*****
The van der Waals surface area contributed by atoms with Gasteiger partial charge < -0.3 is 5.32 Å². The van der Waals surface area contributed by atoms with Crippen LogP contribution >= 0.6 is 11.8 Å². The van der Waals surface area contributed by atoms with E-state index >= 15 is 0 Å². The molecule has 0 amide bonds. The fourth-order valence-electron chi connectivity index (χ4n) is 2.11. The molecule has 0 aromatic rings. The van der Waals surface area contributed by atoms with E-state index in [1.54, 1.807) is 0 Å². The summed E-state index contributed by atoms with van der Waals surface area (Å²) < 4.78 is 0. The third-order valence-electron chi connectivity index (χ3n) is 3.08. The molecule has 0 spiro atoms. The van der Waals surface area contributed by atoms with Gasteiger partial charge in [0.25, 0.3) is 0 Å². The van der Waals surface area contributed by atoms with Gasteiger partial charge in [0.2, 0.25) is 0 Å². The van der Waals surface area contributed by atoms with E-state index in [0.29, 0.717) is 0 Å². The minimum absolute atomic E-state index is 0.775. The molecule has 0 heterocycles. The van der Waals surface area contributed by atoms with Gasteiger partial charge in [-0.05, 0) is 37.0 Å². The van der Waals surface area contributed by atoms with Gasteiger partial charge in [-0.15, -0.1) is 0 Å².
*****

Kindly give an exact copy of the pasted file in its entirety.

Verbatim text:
The van der Waals surface area contributed by atoms with Gasteiger partial charge < -0.3 is 5.32 Å². The van der Waals surface area contributed by atoms with Crippen LogP contribution >= 0.6 is 11.8 Å². The van der Waals surface area contributed by atoms with E-state index >= 15 is 0 Å². The molecule has 0 amide bonds. The fourth-order valence-electron chi connectivity index (χ4n) is 2.11. The molecule has 0 aromatic rings. The van der Waals surface area contributed by atoms with E-state index in [1.54, 1.807) is 0 Å². The summed E-state index contributed by atoms with van der Waals surface area (Å²) < 4.78 is 0. The third-order valence-electron chi connectivity index (χ3n) is 3.08. The molecule has 0 spiro atoms. The van der Waals surface area contributed by atoms with Gasteiger partial charge in [0.25, 0.3) is 0 Å². The van der Waals surface area contributed by atoms with Gasteiger partial charge in [0.2, 0.25) is 0 Å². The van der Waals surface area contributed by atoms with E-state index in [0.29, 0.717) is 0 Å². The minimum absolute atomic E-state index is 0.775. The molecule has 0 heterocycles. The van der Waals surface area contributed by atoms with Gasteiger partial charge in [-0.05, 0) is 37.0 Å². The van der Waals surface area contributed by atoms with Gasteiger partial charge in [-0.15, -0.1) is 0 Å².